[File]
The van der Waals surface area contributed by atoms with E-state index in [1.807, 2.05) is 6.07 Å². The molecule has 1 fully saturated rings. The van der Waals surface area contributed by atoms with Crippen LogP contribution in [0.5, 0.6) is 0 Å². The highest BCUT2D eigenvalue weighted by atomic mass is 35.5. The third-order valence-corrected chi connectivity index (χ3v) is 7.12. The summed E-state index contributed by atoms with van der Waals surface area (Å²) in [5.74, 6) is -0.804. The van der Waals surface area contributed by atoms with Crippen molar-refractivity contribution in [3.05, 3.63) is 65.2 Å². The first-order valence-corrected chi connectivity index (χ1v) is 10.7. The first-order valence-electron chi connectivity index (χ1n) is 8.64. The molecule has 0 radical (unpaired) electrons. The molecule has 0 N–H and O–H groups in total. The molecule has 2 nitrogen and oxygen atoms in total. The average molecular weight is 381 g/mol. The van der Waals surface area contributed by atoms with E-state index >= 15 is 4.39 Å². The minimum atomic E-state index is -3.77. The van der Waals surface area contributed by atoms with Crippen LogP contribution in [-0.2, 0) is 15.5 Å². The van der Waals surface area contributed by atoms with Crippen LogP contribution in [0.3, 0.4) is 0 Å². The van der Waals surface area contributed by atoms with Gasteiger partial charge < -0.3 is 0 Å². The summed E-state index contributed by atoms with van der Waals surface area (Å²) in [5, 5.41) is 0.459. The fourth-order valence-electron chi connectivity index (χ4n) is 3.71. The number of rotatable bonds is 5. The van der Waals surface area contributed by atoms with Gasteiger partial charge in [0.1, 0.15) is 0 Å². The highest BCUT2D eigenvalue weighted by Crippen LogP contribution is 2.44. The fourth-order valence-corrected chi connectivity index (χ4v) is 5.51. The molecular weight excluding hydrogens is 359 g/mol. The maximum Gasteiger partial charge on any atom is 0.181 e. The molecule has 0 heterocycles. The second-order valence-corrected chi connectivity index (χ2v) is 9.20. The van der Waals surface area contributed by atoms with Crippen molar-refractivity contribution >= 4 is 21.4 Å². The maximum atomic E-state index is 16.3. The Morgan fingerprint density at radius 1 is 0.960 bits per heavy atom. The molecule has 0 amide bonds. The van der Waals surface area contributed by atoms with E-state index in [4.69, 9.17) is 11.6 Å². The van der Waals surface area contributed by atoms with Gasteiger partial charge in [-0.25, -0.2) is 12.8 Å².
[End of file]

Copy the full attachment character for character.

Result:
The van der Waals surface area contributed by atoms with E-state index in [1.807, 2.05) is 6.07 Å². The molecule has 1 fully saturated rings. The van der Waals surface area contributed by atoms with Crippen LogP contribution in [0.5, 0.6) is 0 Å². The highest BCUT2D eigenvalue weighted by atomic mass is 35.5. The third-order valence-corrected chi connectivity index (χ3v) is 7.12. The summed E-state index contributed by atoms with van der Waals surface area (Å²) in [5.74, 6) is -0.804. The van der Waals surface area contributed by atoms with Crippen molar-refractivity contribution in [3.05, 3.63) is 65.2 Å². The first-order valence-corrected chi connectivity index (χ1v) is 10.7. The first-order valence-electron chi connectivity index (χ1n) is 8.64. The molecule has 0 radical (unpaired) electrons. The molecule has 0 N–H and O–H groups in total. The molecule has 2 nitrogen and oxygen atoms in total. The average molecular weight is 381 g/mol. The van der Waals surface area contributed by atoms with E-state index >= 15 is 4.39 Å². The minimum atomic E-state index is -3.77. The van der Waals surface area contributed by atoms with Crippen LogP contribution in [-0.2, 0) is 15.5 Å². The van der Waals surface area contributed by atoms with Crippen LogP contribution in [0.3, 0.4) is 0 Å². The van der Waals surface area contributed by atoms with Gasteiger partial charge < -0.3 is 0 Å². The summed E-state index contributed by atoms with van der Waals surface area (Å²) in [5, 5.41) is 0.459. The fourth-order valence-electron chi connectivity index (χ4n) is 3.71. The number of rotatable bonds is 5. The van der Waals surface area contributed by atoms with Gasteiger partial charge in [0.1, 0.15) is 0 Å². The highest BCUT2D eigenvalue weighted by Crippen LogP contribution is 2.44. The fourth-order valence-corrected chi connectivity index (χ4v) is 5.51. The molecular weight excluding hydrogens is 359 g/mol. The maximum Gasteiger partial charge on any atom is 0.181 e. The molecule has 0 heterocycles. The second-order valence-corrected chi connectivity index (χ2v) is 9.20. The van der Waals surface area contributed by atoms with Crippen molar-refractivity contribution >= 4 is 21.4 Å². The maximum atomic E-state index is 16.3. The Morgan fingerprint density at radius 1 is 0.960 bits per heavy atom. The molecule has 0 amide bonds. The van der Waals surface area contributed by atoms with E-state index in [4.69, 9.17) is 11.6 Å². The van der Waals surface area contributed by atoms with Gasteiger partial charge in [-0.25, -0.2) is 12.8 Å².